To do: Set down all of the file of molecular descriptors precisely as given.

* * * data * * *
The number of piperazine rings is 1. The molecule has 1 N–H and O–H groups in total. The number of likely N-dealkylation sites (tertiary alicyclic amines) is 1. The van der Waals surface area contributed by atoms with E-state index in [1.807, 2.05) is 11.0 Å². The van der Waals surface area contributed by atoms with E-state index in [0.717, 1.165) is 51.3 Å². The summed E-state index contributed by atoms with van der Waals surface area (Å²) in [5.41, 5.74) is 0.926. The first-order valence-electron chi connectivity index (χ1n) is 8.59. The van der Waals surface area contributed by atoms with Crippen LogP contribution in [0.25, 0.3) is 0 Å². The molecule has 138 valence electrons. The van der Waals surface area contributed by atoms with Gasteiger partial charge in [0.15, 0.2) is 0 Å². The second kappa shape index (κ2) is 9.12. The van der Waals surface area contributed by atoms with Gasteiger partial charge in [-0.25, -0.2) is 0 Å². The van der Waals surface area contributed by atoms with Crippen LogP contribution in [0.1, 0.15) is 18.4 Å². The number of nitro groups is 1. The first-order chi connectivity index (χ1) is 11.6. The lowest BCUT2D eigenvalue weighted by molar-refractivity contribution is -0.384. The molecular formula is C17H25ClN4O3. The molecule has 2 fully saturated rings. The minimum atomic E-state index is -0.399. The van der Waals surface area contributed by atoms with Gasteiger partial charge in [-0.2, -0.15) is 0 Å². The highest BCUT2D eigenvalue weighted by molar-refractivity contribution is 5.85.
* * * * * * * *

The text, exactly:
The number of piperazine rings is 1. The molecule has 1 N–H and O–H groups in total. The number of likely N-dealkylation sites (tertiary alicyclic amines) is 1. The van der Waals surface area contributed by atoms with E-state index in [1.807, 2.05) is 11.0 Å². The van der Waals surface area contributed by atoms with E-state index in [0.717, 1.165) is 51.3 Å². The summed E-state index contributed by atoms with van der Waals surface area (Å²) in [5.41, 5.74) is 0.926. The first-order valence-electron chi connectivity index (χ1n) is 8.59. The van der Waals surface area contributed by atoms with Crippen LogP contribution in [0.25, 0.3) is 0 Å². The molecule has 138 valence electrons. The van der Waals surface area contributed by atoms with Gasteiger partial charge in [0.15, 0.2) is 0 Å². The second kappa shape index (κ2) is 9.12. The van der Waals surface area contributed by atoms with Gasteiger partial charge in [-0.25, -0.2) is 0 Å². The van der Waals surface area contributed by atoms with Crippen LogP contribution in [0.1, 0.15) is 18.4 Å². The number of nitro groups is 1. The first-order chi connectivity index (χ1) is 11.6. The lowest BCUT2D eigenvalue weighted by molar-refractivity contribution is -0.384. The molecular formula is C17H25ClN4O3. The molecule has 2 fully saturated rings. The minimum atomic E-state index is -0.399. The van der Waals surface area contributed by atoms with Gasteiger partial charge in [-0.2, -0.15) is 0 Å². The highest BCUT2D eigenvalue weighted by molar-refractivity contribution is 5.85.